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Crowd noise causes issues with no-huddle


Crowd noise causes issues with no-huddle

The Ravens' no-huddle offense has gotten love all week, but now it'll have to brace for a lot of yelling.

It produced 37 points in a 44-13 win vs. the Cincinnati Bengals in the opener, but that was at M&T Bank Stadium.

Sunday's game will be at the Philadelphia Eagles' Lincoln Financial Field for their home opener.

They had the advantage last week against the Bengals because they were at home, Eagles linebacker DeMeco Ryans told CSN Philly's Reuben Frank. Here, with our crowd noise, that will make it tougher on those guys to be in a no-huddle.

Even the Ravens admit they had trouble at home running the fast-pace offense because of crowd noise. And they'll likely have rookie Kelechi Osemele at right tackle and surprise starter Ramon Harewood, a sixth-round draft pick in 2010 who spent his first two seasons on injured reserve, at left guard.

"This will be the first real crowd noise experience some of the young guys have had. It will just be another part of their growth, our growth as an offense and being able to do the no-huddle and some of those things," offensive coordinator Cam Cameron said. "Doing it at home is one thing."

The Ravens have worked on that aspect of the no-huddle and simulated crowd noise with speakers.

"I hope we're a lot better, on both sides of the ball really," coach John Harbaugh said Friday. "Offensively, obviously, it'll be more of an issue there. We had some issues on both sides of the ball. It's got to improve."

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Ravens agree to terms with first-round pick Hayden Hurst


Ravens agree to terms with first-round pick Hayden Hurst

The Ravens have their entire 2018 draft class locked up.

The team agreed to terms with first-round pick Hayden Hurst, according to NFL Network's Ian Rapoport.

Hurst's rookie contract - like all first-round picks - is a four-year deal with a team option of a fifth year. According to the Collective Bargaining Agreement, the 25th overall pick is due $11.1 million. 

The 24-year old, who was a walk on at South Carolina at 21-years old after being drafted by the Pittsburgh Pirates in 2012, finished his three-year career with 100 receptions, 1,281 yards and three touchdowns.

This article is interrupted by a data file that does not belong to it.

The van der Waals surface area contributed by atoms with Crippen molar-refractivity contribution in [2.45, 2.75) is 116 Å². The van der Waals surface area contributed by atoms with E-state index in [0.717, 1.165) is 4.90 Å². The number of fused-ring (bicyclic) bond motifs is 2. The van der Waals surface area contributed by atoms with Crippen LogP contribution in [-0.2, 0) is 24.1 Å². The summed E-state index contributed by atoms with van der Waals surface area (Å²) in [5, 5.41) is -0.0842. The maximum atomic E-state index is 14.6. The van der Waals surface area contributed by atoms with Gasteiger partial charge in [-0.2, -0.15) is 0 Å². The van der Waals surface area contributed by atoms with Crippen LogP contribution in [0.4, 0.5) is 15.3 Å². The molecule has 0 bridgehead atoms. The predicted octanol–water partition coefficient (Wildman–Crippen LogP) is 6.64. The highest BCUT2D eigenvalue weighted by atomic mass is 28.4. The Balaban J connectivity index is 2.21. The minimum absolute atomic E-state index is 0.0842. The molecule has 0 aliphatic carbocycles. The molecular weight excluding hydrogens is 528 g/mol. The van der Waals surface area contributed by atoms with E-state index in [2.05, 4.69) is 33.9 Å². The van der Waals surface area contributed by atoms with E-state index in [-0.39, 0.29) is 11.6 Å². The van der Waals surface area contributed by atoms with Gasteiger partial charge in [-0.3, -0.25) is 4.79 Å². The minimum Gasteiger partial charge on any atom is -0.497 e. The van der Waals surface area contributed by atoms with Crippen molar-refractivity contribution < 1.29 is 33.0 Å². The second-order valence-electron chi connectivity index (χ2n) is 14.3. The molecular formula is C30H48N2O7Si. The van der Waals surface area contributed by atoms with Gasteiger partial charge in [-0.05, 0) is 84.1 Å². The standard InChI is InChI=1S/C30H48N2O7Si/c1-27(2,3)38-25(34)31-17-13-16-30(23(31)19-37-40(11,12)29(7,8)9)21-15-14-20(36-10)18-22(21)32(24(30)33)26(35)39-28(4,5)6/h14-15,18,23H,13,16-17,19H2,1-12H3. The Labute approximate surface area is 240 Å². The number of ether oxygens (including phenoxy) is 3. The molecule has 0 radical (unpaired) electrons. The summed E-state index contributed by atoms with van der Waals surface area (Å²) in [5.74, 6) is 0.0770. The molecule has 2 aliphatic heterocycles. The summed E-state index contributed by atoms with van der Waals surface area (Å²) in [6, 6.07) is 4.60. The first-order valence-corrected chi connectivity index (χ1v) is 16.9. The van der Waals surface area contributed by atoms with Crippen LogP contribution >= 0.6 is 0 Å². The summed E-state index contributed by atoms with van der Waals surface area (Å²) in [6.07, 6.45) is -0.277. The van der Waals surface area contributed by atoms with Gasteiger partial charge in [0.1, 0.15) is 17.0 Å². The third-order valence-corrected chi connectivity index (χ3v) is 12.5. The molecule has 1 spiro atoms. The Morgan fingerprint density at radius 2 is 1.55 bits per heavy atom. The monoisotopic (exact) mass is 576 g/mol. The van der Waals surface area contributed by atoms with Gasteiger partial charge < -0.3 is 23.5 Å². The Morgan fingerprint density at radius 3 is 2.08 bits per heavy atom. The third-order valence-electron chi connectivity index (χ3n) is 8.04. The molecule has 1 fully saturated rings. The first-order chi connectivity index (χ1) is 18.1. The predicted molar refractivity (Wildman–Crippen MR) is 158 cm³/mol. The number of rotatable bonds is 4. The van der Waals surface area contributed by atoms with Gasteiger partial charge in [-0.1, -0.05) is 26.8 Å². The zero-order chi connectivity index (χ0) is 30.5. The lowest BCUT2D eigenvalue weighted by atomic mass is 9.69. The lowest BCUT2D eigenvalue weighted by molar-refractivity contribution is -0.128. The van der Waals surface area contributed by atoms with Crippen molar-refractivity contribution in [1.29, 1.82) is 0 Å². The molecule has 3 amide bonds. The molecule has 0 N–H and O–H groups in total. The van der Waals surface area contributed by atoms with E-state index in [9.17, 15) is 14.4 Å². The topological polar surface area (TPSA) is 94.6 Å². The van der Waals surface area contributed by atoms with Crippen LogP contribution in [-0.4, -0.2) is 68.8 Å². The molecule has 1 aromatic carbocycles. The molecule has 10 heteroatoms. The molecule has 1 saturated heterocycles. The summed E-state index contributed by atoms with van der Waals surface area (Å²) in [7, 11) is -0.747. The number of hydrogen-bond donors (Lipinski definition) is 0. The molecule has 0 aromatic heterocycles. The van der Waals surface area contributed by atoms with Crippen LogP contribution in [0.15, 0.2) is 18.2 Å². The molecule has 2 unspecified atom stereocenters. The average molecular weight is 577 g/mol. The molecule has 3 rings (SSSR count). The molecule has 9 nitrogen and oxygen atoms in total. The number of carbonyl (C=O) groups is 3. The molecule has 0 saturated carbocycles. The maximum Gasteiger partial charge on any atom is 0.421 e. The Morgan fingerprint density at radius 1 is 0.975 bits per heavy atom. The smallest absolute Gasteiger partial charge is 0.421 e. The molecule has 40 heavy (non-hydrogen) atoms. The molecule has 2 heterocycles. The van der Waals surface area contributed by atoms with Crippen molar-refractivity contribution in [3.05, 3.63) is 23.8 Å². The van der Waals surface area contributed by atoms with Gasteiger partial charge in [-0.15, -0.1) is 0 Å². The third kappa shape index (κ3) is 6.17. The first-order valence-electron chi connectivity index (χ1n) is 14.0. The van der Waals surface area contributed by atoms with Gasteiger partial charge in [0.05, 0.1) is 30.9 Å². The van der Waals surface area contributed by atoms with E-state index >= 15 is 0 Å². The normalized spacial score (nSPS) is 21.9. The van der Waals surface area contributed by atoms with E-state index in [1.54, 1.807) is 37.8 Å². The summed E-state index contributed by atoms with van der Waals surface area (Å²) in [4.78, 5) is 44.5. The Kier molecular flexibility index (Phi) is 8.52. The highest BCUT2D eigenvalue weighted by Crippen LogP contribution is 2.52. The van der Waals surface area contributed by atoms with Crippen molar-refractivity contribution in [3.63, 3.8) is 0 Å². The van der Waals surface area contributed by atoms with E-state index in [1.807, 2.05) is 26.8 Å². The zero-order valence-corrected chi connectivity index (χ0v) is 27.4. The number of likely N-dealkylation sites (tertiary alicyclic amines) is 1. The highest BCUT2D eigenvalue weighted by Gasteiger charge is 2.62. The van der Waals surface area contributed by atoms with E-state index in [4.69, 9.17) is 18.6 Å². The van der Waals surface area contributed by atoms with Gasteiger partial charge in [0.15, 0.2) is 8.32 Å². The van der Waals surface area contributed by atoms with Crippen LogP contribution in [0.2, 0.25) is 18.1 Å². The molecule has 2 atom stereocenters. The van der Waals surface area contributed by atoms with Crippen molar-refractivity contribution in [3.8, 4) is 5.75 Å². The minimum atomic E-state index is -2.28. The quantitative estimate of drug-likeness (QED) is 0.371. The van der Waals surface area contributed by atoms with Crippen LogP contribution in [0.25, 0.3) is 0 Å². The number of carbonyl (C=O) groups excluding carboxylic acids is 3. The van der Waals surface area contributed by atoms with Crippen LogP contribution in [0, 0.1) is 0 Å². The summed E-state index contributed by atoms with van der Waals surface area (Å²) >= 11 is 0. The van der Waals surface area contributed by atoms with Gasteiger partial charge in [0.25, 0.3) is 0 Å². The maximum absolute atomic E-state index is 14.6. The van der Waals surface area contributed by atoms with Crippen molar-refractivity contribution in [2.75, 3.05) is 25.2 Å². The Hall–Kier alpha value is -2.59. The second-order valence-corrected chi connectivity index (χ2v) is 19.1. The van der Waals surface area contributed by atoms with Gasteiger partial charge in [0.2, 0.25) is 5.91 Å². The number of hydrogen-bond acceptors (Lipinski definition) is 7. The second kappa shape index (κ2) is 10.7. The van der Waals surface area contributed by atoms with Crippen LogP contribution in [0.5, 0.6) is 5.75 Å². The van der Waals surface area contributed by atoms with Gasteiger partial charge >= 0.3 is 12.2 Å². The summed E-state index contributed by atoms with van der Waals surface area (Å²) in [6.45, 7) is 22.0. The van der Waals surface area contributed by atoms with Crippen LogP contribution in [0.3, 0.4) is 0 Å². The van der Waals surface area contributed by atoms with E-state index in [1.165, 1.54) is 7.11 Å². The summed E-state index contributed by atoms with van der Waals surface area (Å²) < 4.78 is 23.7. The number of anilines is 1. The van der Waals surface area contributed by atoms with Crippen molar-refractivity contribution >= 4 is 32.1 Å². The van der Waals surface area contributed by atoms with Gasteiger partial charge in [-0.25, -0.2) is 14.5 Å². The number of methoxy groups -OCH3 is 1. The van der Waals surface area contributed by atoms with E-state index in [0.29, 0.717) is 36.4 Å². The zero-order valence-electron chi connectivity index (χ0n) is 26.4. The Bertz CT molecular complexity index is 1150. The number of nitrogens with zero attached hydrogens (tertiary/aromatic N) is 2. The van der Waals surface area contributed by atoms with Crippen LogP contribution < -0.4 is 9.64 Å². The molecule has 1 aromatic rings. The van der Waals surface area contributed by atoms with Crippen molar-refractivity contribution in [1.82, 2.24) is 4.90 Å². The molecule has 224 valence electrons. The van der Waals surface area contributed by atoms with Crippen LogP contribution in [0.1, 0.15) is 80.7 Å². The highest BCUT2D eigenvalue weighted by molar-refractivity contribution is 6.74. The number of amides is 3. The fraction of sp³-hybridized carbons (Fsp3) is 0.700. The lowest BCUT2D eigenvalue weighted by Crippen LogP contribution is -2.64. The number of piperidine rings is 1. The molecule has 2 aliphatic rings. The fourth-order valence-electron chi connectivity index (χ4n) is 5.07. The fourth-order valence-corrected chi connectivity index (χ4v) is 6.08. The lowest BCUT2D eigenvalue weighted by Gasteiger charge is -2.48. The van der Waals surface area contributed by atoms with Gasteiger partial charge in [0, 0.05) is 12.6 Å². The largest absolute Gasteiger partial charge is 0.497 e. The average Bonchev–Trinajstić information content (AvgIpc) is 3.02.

Standing at 6-foot-3, Hurst will be a nice addition to the TE corps with Nick Boyle and third-round draft pick Mark Andrews. 

Fellow first-round pick Lamar Jackson signed his rookie contract on June 5th.

Training camp kicks off for the Ravens July 19th. 


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Ravens experimenting with getting Joe Flacco and Lamar Jackson on field at same time

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Ravens experimenting with getting Joe Flacco and Lamar Jackson on field at same time

Since drafting Lamar Jackson, the Ravens have made it clear that Joe Flacco is their starter. That doesn't mean they're not experimenting with having them both on the field at the same time, however. 

During this week's minicamp, the team has been lining Jackson up at multiple positions. 

"Gosh, I sure like him out there helping us," coach John Harbaugh said of Jackson during Tuesday's minicamp, via ESPN.com.

"If you put two quarterbacks on the field at once, what options does it create for our offense? That's what we're trying to figure out."

While at Louisville, Jackson rushed for 4,132 yards and 50 touchdowns in three seasons. That's more rushing yards than No. 2 overall pick Saquon Barkley. That unique skill set could be the creative options the Ravens are looking for. 

While at the NFL Combine, however, Jackson refused to workout at any other position than QB. 

"I have a lot of fun seeing what they come up with and what they're going to come up with next," Jackson said. "We'll see where it goes. You have to use your good players."

The Ravens are already viewing Jackson as one of those 'good players.' 

"Once he gets out of the pocket, it's like watching a young Michael Vick," LB C.J. Mosley said after minicamp practice. "It's amazing to watch. When you're defending him, you just have to act like you're tagging off -- you don't want to be on the highlight reel."

Harbaugh has alluded to the fact that the rookie will be active on game days, just exactly how they get the most out of him is what's in play.

"There's a lot of considerations that go into that," Harbaugh said of using two QBs at the once. "Everybody has an opinion. I've read a few. You want to find a way to get the most out of all your guys."

While Flacco isn't the fasted QB in the league, he has shown glimpses of running ability in the past. Figuring out how to utilize Flacco when Jackson is under center is where things will get interesting.

Interesting - as long as it works - is what Ravens fans have been searching for over the last several seasons. 

"Joe has to be able to do other things if [Jackson is] throwing the ball," Harbaugh said. "It gets the creative juices flowing for our offensive coaches, and they've worked hard on that."